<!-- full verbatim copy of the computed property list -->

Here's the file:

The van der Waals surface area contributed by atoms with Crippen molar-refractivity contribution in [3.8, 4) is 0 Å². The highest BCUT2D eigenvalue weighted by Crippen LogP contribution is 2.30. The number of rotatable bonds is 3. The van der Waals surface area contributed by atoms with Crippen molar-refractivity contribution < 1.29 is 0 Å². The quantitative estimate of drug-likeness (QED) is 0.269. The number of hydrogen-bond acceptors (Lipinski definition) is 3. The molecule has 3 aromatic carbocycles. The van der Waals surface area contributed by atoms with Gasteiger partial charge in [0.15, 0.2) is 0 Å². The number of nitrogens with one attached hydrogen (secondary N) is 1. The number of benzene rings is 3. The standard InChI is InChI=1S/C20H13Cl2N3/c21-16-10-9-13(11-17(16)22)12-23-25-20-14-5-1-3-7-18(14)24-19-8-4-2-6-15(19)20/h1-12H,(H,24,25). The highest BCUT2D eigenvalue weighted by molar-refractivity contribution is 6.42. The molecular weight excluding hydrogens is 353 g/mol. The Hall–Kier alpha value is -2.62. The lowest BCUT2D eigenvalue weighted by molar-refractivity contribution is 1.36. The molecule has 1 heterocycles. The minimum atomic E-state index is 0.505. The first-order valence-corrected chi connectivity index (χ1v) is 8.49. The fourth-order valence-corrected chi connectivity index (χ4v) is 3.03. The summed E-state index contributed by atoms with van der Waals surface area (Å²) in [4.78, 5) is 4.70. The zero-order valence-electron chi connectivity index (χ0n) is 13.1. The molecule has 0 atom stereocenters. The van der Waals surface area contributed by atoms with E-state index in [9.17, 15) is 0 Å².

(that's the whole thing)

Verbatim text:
The van der Waals surface area contributed by atoms with Crippen molar-refractivity contribution in [3.8, 4) is 0 Å². The highest BCUT2D eigenvalue weighted by Crippen LogP contribution is 2.30. The number of rotatable bonds is 3. The van der Waals surface area contributed by atoms with Crippen molar-refractivity contribution < 1.29 is 0 Å². The quantitative estimate of drug-likeness (QED) is 0.269. The number of hydrogen-bond acceptors (Lipinski definition) is 3. The molecule has 3 aromatic carbocycles. The van der Waals surface area contributed by atoms with Gasteiger partial charge in [0.15, 0.2) is 0 Å². The number of nitrogens with one attached hydrogen (secondary N) is 1. The number of benzene rings is 3. The standard InChI is InChI=1S/C20H13Cl2N3/c21-16-10-9-13(11-17(16)22)12-23-25-20-14-5-1-3-7-18(14)24-19-8-4-2-6-15(19)20/h1-12H,(H,24,25). The highest BCUT2D eigenvalue weighted by molar-refractivity contribution is 6.42. The molecular weight excluding hydrogens is 353 g/mol. The Hall–Kier alpha value is -2.62. The lowest BCUT2D eigenvalue weighted by molar-refractivity contribution is 1.36. The molecule has 1 heterocycles. The minimum atomic E-state index is 0.505. The first-order valence-corrected chi connectivity index (χ1v) is 8.49. The fourth-order valence-corrected chi connectivity index (χ4v) is 3.03. The summed E-state index contributed by atoms with van der Waals surface area (Å²) in [4.78, 5) is 4.70. The zero-order valence-electron chi connectivity index (χ0n) is 13.1. The molecule has 0 atom stereocenters. The van der Waals surface area contributed by atoms with E-state index in [9.17, 15) is 0 Å².